Barreling train

Forget Cassettes and Ever Thus The Deadbeats

Locals Only

Saturday, Sept. 30

The night started with a loose house last Saturday at Locals Only. And it started two hours late. I know, I know, I should have known better than to show up at 9:30 for a 9 p.m. show, but something was telling me to get there on time. And that something must have been the part of me that loves a good wait.

As the tall people wearing glasses and the short people sporting bushy beards started filing in, forming clumps of inside parties, telling their own inside stories and jokes that are funny only to them, the Kyle half of DJ duo Twin Peaks (the other half is his identical twin Cameron) quashed what looked to be the hipster revolt of 2006 by playing Iggy Pop, Blondie, Raconteurs, Beck and other staples as the crowd waited for something to happen on stage.

Forget Cassettes from Nashville was the first thing to happen. They showed off their Tennessee roots by plunking out a form of rock that effectively produces a menage a trois of early 20th century Bayou blues with old west themes of longing and excessive drinking, and hardcore screaming guitars that drive their songs with a murderous force. With Beth Cameron, Aaron Ford and Jay Leo Phillips forming the trio, the predominant sound of Forget Cassettes is like a train barreling down the Swiss Alps, picking up more and more momentum as it collides into your ear drum, taking you to those dark places of your psyche where you can see skeletons of regret and heartache every time you blink.

And it makes you want to crack some skulls.

Immediately after Cassettes came the Zappa-esque Everthus the Deadbeats. It’s like the circus, but not fun. Sure, they had something upbeat and psychedelically danceable. What they didn’t have, unfortunately, was much of anything else. While I must admit that there were folks on the floor grooving to the beats, as soon as the skinny mutton-chopped ringleader of this quintet started growling “Godliness” with his lips so close to the microphone he was practically fellatio-ing it, I was ready to bolt. Although some might describe this nightmare of an experimental band as an ensemble with a lot of potential and a cheerful melody that gets overpowered by shrill vocals, someone else might say, and this is a direct quote, that “This makes me want to shoot myself in the face.”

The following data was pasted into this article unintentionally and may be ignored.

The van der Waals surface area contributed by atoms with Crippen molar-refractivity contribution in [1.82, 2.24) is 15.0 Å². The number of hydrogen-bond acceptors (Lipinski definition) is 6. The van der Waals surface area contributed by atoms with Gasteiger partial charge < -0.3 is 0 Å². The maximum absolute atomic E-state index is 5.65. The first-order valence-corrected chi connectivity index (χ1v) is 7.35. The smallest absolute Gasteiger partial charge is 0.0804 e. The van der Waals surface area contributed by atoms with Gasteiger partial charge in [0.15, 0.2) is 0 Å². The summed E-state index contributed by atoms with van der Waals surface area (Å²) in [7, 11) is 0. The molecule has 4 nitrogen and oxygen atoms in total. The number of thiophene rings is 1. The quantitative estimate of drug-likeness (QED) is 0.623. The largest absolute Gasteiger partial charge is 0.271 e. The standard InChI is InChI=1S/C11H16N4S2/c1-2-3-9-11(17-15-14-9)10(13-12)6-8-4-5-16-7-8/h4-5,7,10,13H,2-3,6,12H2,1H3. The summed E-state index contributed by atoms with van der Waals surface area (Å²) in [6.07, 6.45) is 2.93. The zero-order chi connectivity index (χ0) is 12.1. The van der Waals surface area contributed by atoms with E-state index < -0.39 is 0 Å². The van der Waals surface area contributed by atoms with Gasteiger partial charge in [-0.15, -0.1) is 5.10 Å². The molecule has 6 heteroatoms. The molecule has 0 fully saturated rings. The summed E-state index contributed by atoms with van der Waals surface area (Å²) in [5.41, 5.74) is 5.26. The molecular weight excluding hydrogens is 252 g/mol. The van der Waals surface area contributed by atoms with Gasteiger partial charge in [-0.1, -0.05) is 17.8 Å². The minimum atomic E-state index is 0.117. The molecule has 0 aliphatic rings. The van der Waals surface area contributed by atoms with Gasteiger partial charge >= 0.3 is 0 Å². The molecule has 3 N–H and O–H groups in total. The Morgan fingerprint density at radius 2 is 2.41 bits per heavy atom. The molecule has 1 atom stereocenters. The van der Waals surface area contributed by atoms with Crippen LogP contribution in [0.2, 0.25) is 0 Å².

I guess we all have our preferences.

—Carma Nibarger

Jesus camp, Blue Man-style

Blue Man Group: How to Be a Megastar Tour 2.0

Conseco Fieldhouse

Sunday, Oct. 1

The conceit of How to Be a Megastar Tour 2.0 is that the three blue men are learning how to be rock stars. An instructional program — along with Ron Popeil-style commercial interruptions — describes proven methods to ascend the ladder to megastardom.

Blue Man Group has its cake and plays it too. The show functions both as a rock concert and as a satire on rock concerts. The musical emphasis is on percussion as nearly half of the eight band members are beating on drums. Add to that the three blue men, who play a variety of percussion instruments, most notably the PVC pipe organ that sits centerstage, its plastic tubing snarled and coiled as if some modernistic monster spilled its entrails.